AUSTIN (KXAN) – This session, the Texas legislature will look at two bills related to regulating kratom products – an herbal substance that can produce opioid-and-stimulant-like effects– which are easily accessible for anybody over 18 in the state. While Texas looks at ways to make the substance safer for consumers, others states are contemplating whether it should be banned.
What is kratom?
Kratom products are derived from the leaves of a tropical tree grown in the South Pacific. It has two psychoactive alkaloids – mitragynine and 7-hydroxymytragynine. To feel the effects, the leaves are chewed; dried and smoked; or powdered and put into capsules to be taken orally – how it is commonly sold in Texas.
Kratom has been used in southeast Asia for hundreds to thousands of years. It is used to combat fatigue, in cultural ceremonies and to treat medical conditions, such as opioid use disorder.
Mac Haddow, senior fellow on public policy for the American Kratom Association, said kratom first came to the U.S. around the time of the Vietnam War. Since then, it has grown in popularity and is used here to manage opioid withdrawal, pain, fatigue and mental health problems. In 2021, around 1.7 million people reported using kratom within the previous 12 months, according to the 2021 National Survey on Drug Use and Health.
Despite its growing relevance, research on the substance is still in its nascent phases, said Katherine Cunningham, director of the Center for Addiction Research at The University of Texas Medical Branch. Kratom products are widely available in Texas and are labeled as dietary or herbal supplements.
House Bill 861 and Senate Bill 497 both aim to regulate the sale of kratom products in the state. Texas is not alone. Nearly 30 U.S. states have bills deciding the future of the substance. Six states have total bans on kratom products.
In Texas, kratom is largely unregulated. That means manufacturers can put dangerous additives in products or enhance natural compounds to unsafe levels with little consequence, Haddow said.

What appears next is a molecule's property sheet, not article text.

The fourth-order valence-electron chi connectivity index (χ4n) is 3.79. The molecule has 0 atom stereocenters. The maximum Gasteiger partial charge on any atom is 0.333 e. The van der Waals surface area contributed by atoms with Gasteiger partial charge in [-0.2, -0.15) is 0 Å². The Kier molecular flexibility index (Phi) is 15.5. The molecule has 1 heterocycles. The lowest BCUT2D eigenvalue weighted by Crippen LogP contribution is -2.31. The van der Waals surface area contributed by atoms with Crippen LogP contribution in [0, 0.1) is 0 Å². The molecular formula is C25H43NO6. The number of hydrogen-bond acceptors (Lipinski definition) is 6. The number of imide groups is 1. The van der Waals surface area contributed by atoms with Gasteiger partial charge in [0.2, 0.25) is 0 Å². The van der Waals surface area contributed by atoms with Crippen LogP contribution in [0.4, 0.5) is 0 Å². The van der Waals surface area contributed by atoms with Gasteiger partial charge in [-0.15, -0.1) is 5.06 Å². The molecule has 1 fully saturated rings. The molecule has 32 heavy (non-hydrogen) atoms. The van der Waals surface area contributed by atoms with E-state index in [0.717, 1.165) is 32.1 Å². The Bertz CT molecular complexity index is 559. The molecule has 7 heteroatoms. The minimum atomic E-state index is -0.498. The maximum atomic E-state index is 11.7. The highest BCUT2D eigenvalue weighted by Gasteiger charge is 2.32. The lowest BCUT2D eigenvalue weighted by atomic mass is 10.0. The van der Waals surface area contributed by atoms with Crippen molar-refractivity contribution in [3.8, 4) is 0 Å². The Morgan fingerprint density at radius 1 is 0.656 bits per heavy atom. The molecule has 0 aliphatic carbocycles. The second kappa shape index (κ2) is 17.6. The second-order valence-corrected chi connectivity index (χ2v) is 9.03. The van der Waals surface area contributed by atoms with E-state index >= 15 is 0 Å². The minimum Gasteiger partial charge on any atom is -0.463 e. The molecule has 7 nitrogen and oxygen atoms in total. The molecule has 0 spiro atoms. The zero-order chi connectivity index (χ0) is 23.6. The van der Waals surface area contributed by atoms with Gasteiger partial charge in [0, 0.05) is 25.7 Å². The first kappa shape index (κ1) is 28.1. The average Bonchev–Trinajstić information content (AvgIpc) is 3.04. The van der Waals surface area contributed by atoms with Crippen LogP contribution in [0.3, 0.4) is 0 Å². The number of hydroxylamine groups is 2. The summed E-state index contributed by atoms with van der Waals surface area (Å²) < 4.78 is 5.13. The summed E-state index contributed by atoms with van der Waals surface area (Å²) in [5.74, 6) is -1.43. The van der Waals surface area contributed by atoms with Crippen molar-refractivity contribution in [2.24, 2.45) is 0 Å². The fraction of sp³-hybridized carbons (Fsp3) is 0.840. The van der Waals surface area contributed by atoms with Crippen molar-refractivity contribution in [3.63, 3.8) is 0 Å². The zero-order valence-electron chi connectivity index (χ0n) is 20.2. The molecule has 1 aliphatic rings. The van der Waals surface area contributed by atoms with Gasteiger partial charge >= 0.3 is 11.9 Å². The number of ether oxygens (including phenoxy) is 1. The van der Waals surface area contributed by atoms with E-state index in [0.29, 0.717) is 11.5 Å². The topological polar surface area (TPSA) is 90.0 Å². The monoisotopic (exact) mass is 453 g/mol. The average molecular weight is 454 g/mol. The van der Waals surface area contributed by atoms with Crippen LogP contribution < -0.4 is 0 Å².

“It’s the wild west in this marketplace. So you have bad actors that are [selling] products that are spiked. And they’re not trying to kill people, but they put [things, like] fentanyl, in it because the natural kratom product doesn’t give you a euphoric high,” Haddow said. “People want to sell more products. If they can juice it up a little bit, they do it.”
These two bills don’t ban the use of the substance but ensure that vendors must adhere to safe manufacturer standards and label their products properly, or face a penalty.
“We want to protect consumer access to safe kratom products, so we advocate for that around the United States,” Haddow said.
What do we know about kratom?
Cunningham said there is still much we do not know about kratom.
“With humans, we don’t really know how to use it properly from a medical perspective,” she said. “There haven’t been as many solid human clinical trials as we’d like. But case reports and human subjects research do indicate that there are beneficial health effects. But there are also side effects of kratom.”
About 20% of kratom users disclose adverse side effects from using the product. Most of the reported side effects are mild – such as headaches, nausea or insomnia – but seizures and deaths have been reported, albeit very few.
“And we don’t really know about interactions with ongoing use of prescription medications. So if someone is taking an opiate with kratom, [we don’t know if] that is going to result in even more health challenges,” she said.
Cunningham acknowledged that the country is in the midst of a horrific opioid epidemic. She said she has worked with patients who used kratom to curb their opioid addictions, but again, she pointed to a need for more research before unequivocal claims can be made about its medical benefits.
“Access to medications that are ethically efficacious and treating those disorders are really, really important,” she said. “We need more solid data that actually supports the use of these in health disorders, but also the dangers and the risks of it. I think the public needs to recognize that [kratom is] not without danger there. There are safety issues.”